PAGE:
This time of year, hearts are everywhere, but not just for Valentine’s Day—February is also American Heart Month. Declared by President Lyndon B. Johnson in 1964, this month encourages Americans to make their heart health a priority and educate people on developing heart-healthy habits.
Heart disease is the leading cause of death in America. While there are plenty of contributing factors you can’t control—age, sex, and family history—there are plenty of steps you can take to improve your heart health and lower your risk of cardiovascular disease.
Quit Smoking (Or Don’t Start)
A third of heart disease deaths can be traced back to smoking cigarettes. The carbon monoxide inhaled when you smoke, among other things, increases the cholesterol buildup in the arteries. This can harden the vessels, restricting or blocking blood flow and leading to potential heart problems. Not only will quitting improve your heart health, but there are a multitude of other benefits to ditching the smokes.
In addition, do your best to avoid secondhand smoke. Of the 480,000 deaths caused by smoking cigarettes, 41,000 are caused by secondhand smoke. The harmful effects of cigarettes can damage your heart health, even if you’re not the one doing the smoking.
Your heart is a muscle, and regular exercise strengthens it, allowing it to perform better under stress. A stronger heart doesn’t have to work as hard to pump blood throughout your body; it beats slower, resulting in lower blood pressure. Exercise also increases HDL cholesterol, the “good” cholesterol, which improves your heart health by flushing the body of LDL cholesterol—the “bad” cholesterol, too much of which can cause a heart attack.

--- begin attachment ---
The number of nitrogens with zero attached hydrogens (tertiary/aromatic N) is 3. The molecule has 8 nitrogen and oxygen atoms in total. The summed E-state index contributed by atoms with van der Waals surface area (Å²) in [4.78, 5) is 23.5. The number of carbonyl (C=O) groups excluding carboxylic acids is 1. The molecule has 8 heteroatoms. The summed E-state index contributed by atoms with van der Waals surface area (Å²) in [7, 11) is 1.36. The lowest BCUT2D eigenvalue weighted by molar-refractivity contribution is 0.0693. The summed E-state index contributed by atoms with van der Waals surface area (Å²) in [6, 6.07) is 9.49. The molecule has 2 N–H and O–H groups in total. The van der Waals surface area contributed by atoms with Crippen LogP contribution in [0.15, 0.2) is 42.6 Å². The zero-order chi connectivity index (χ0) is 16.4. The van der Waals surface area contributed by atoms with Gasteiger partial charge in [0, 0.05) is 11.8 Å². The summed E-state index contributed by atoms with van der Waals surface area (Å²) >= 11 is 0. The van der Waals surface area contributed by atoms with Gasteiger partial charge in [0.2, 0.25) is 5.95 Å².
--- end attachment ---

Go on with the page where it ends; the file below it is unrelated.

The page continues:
Exercise is especially important if you spend a lot of time sitting—working an office job, for example. Studies suggest leading a sedentary life can actually take years off your lifespan, as well as increase your risk of heart disease. For adults, the American Heart Association recommends, per week, 150 minutes of moderate-intensity aerobic activity or 75 minutes or vigorous aerobic activity to counteract the effects of sitting.
Getting proper rest is an often-overlooked aspect of heart health; for reference 7-9 hours is considered “enough” sleep for an adult. While sleeping, your blood pressure drops and your heart rate slows, allowing it to recover from the stress of the day. Sleeping poorly may be fine for a day or two, but consistent, long-term sleep deprivation doesn’t give your heart enough time to rest and can contribute to problems like high blood pressure, high cholesterol, and diabetes.
For more information about how to get involved with American Heart Month, visit the National Heart, Lung, and Blood Institute. For more tips on how to stay healthy, visit the Specialized Health and Safety blog.